In my experience, kids act much differently when a parent is around versus when they aren't there. Good luck with your decision.

Ryan 08-28-08  & Julianna 5-3-11
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Old 03-13-2013, 07:32 AM - Thread Starter
 
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I would say it depends on what state you are in and how the kindergarten curriculum is implemented at the school.  

Here in California kindergarten used to be about learning how to sit and listen and contribute appropriately . . . letters, numbers and time to learn how to interact in a social situation.  Now the curriculum is basically 1st grade curriculum with teachers having very little time to teach mentor the basic skills necessary to be a student in public school.  My oldest was expected to be able to read and write proper sentences by the end of kindergarten.  I believe most kids are capable of that, but the pressure on the teachers to have their students perform well on tests creates an atmosphere very different than the kindergarten experience most of us had.  (oh, yes, I should preface by saying I assume you are talking about public school, not private school)

 

 

 

This is one of the reasons we decided to send our oldest to preschool for a year and start Kindergarten at 6 after we returned from my husband’s out-of-state job. Yes, the Kindergarteners were expected to be able to read and write by the end of the year and I felt that the homework was quite intense for kids that age. He was bringing home assignments at least every other day throughout the year. I agree that it is a different experience from what many of us had.

 

I sincerely appreciate all of your perspectives but after much discussion with my husband, I think we will continue with our plan for preschool and starting later. However, I do appreciate Ollyoxenfree’s suggestion to consider skipping Kindergarten and starting first grade if we feel that he is not fitting in, bored, etc. after he completes a year of preschool.

 

I will say that so far my oldest is doing really well being the oldest in his classroom (by just a couple months than several kids). From each of the teachers he’s had we’ve been given great reports on how well he gets along with the other kids, how he is a class leader, etc. His grades have been fantastic and we feel like he is really thriving. This is the biggest reason I feel that we owe it to our youngest to do the preschool. But they do have very different personalities so we will see how this goes and decide next year whether to move on to K or first. Thanks again for all of your thoughts!


Betsy, mama to Zane 4/12/05 and Cade 3/5/08
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Old 03-13-2013, 08:41 AM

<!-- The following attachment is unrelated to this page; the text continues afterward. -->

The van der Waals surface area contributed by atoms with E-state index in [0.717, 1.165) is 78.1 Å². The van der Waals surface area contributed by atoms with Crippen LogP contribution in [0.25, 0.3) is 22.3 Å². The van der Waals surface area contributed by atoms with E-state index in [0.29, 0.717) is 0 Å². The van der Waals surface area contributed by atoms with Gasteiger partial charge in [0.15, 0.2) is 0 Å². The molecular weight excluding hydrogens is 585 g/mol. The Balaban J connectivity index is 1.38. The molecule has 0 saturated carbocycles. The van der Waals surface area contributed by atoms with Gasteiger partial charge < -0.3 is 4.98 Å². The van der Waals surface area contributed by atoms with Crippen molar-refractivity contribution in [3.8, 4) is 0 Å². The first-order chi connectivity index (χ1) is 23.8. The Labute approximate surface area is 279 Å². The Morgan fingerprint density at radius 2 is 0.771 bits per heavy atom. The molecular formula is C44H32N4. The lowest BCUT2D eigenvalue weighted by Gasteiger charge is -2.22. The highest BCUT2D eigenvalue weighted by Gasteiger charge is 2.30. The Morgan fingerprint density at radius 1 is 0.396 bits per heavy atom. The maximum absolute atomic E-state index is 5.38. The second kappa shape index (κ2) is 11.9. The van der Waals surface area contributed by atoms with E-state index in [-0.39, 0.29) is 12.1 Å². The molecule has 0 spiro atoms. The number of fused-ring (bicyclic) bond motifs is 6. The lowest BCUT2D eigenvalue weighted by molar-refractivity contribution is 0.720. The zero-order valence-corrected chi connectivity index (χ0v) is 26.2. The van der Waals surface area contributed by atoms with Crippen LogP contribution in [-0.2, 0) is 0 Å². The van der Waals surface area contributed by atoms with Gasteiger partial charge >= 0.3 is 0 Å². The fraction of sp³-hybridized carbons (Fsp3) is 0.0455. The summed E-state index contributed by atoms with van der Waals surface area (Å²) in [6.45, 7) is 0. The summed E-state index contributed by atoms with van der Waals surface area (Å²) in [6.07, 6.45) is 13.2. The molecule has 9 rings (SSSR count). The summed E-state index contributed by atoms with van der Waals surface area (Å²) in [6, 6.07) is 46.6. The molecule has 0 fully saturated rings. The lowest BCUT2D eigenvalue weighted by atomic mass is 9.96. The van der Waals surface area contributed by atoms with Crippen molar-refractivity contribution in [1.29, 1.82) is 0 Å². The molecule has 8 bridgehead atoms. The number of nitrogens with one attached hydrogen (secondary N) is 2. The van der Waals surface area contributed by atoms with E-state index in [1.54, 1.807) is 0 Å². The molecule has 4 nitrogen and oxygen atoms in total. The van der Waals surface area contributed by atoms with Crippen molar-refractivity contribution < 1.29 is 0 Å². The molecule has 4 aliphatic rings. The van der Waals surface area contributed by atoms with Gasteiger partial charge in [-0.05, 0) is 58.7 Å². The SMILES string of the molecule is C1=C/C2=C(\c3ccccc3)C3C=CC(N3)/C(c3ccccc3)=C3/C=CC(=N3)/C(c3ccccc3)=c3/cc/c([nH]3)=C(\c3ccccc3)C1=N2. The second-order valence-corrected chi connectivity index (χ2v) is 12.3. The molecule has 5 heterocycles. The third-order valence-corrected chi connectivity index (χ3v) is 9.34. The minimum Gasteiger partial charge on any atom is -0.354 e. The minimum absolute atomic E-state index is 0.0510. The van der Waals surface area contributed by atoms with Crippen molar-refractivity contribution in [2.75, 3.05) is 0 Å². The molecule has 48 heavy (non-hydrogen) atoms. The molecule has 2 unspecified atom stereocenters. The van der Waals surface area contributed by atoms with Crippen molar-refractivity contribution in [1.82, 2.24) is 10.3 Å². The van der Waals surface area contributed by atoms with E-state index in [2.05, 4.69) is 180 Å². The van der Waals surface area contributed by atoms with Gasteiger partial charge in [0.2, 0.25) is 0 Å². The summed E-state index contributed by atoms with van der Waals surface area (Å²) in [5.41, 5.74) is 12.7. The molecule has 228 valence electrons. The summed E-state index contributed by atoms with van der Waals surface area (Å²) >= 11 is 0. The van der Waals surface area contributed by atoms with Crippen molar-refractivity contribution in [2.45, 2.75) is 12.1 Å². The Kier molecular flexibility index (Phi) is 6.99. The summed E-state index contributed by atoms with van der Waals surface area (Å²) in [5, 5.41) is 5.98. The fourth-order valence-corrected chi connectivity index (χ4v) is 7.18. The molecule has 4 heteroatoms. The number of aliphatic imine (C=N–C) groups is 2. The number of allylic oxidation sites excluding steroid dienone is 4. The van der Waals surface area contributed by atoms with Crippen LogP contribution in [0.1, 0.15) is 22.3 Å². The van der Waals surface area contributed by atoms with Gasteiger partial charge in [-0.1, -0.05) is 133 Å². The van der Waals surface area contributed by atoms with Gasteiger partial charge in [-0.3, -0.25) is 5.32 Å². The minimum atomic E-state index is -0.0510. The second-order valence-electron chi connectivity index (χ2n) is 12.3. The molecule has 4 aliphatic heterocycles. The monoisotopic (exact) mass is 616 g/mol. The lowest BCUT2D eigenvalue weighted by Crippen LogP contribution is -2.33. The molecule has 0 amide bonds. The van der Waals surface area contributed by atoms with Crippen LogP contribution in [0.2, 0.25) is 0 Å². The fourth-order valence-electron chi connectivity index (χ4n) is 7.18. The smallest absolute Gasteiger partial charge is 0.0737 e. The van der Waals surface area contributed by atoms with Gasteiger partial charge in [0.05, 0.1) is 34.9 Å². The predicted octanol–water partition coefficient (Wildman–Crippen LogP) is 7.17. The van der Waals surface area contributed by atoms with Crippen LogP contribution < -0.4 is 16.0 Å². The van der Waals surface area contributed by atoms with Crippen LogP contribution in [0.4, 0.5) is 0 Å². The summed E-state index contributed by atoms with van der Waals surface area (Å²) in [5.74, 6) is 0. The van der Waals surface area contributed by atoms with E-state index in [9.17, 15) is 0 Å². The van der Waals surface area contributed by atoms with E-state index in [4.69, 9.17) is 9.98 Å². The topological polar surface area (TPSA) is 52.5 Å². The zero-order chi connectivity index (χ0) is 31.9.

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I would say it depends on what state you are in and how the kindergarten curriculum is implemented at the school.  

Here in California kindergarten used to be about learning how to sit and listen and contribute appropriately . . . letters, numbers and time to learn how to interact in a social situation.  Now the curriculum is basically 1st grade curriculum with teachers having very little time to teach mentor the basic skills necessary to be a student in public school. 

 

It's good to note though that while kindergarten can seem more like we remember 1st grade, the rest of the grades are pretty darn similar. 3rd grade is still the big multiplication year (even if principles are introduced earlier.) 4th is still division. 3rd grade is still when you start "reading to learn" as opposed to "learning to read." Some states have algebra as an 8th grade standard instead of a 9th but the highest math most kids can get to is still Calculus. 10th grade is still biology. 11th is still U.S. history. 1st grade readers look a whole lot like 1st grade readers looked when I was a kid... still mostly on picture books with a "high group" reading early readers and a kid or two who is reading really high. In general, there is more homework but the end standards haven't really changed.

 

Delaying for kindergarten in our area generally leaves a lot of unhappy families by 3rd grade complaining that their kids need more academically. Is it the school's fault their kid is ready for multiplication in 2nd grade and they are still working on multiple digit adding and subtracting? Not when the second grader is 9-years-old.


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Old 03-13-2013, 09:28 AM
 
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Delaying for kindergarten in our area generally leaves a lot of unhappy families by 3rd grade complaining that their kids need more academically. 

 

Just wanted to say great these forums are for allowing parents mired in early decisions to gain the perspective of families at various stages down the road who have experienced the big picture. I've benefitted from this a lot over the years.